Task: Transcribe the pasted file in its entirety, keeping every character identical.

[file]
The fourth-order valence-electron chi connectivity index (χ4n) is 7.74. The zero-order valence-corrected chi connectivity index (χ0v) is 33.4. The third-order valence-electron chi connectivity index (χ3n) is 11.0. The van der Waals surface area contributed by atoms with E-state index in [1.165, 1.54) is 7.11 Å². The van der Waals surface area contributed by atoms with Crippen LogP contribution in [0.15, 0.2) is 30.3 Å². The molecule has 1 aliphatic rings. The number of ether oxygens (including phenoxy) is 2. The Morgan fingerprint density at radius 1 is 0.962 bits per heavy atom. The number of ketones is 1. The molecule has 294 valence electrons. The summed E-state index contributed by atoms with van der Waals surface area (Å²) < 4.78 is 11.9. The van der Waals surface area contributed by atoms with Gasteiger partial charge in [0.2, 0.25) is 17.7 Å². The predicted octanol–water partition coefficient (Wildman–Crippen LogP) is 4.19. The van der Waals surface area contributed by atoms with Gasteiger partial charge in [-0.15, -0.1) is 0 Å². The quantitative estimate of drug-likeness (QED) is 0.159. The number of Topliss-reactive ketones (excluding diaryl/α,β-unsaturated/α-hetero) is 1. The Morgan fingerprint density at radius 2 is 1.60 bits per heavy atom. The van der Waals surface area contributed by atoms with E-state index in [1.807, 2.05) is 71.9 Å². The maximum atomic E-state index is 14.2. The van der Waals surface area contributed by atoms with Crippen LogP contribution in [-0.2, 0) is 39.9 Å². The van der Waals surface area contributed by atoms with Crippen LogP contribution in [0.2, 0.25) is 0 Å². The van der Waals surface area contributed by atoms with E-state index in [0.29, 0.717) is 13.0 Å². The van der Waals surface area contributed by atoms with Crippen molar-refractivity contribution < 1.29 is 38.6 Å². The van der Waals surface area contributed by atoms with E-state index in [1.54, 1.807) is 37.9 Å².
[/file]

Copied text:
The fourth-order valence-electron chi connectivity index (χ4n) is 7.74. The zero-order valence-corrected chi connectivity index (χ0v) is 33.4. The third-order valence-electron chi connectivity index (χ3n) is 11.0. The van der Waals surface area contributed by atoms with E-state index in [1.165, 1.54) is 7.11 Å². The van der Waals surface area contributed by atoms with Crippen LogP contribution in [0.15, 0.2) is 30.3 Å². The molecule has 1 aliphatic rings. The number of ether oxygens (including phenoxy) is 2. The Morgan fingerprint density at radius 1 is 0.962 bits per heavy atom. The number of ketones is 1. The molecule has 294 valence electrons. The summed E-state index contributed by atoms with van der Waals surface area (Å²) < 4.78 is 11.9. The van der Waals surface area contributed by atoms with Gasteiger partial charge in [0.2, 0.25) is 17.7 Å². The predicted octanol–water partition coefficient (Wildman–Crippen LogP) is 4.19. The van der Waals surface area contributed by atoms with Gasteiger partial charge in [-0.15, -0.1) is 0 Å². The quantitative estimate of drug-likeness (QED) is 0.159. The number of Topliss-reactive ketones (excluding diaryl/α,β-unsaturated/α-hetero) is 1. The Morgan fingerprint density at radius 2 is 1.60 bits per heavy atom. The van der Waals surface area contributed by atoms with E-state index in [1.807, 2.05) is 71.9 Å². The maximum atomic E-state index is 14.2. The van der Waals surface area contributed by atoms with Crippen LogP contribution in [-0.2, 0) is 39.9 Å². The van der Waals surface area contributed by atoms with Crippen LogP contribution in [0.2, 0.25) is 0 Å². The van der Waals surface area contributed by atoms with E-state index in [0.29, 0.717) is 13.0 Å². The van der Waals surface area contributed by atoms with Crippen molar-refractivity contribution < 1.29 is 38.6 Å². The van der Waals surface area contributed by atoms with E-state index in [1.54, 1.807) is 37.9 Å².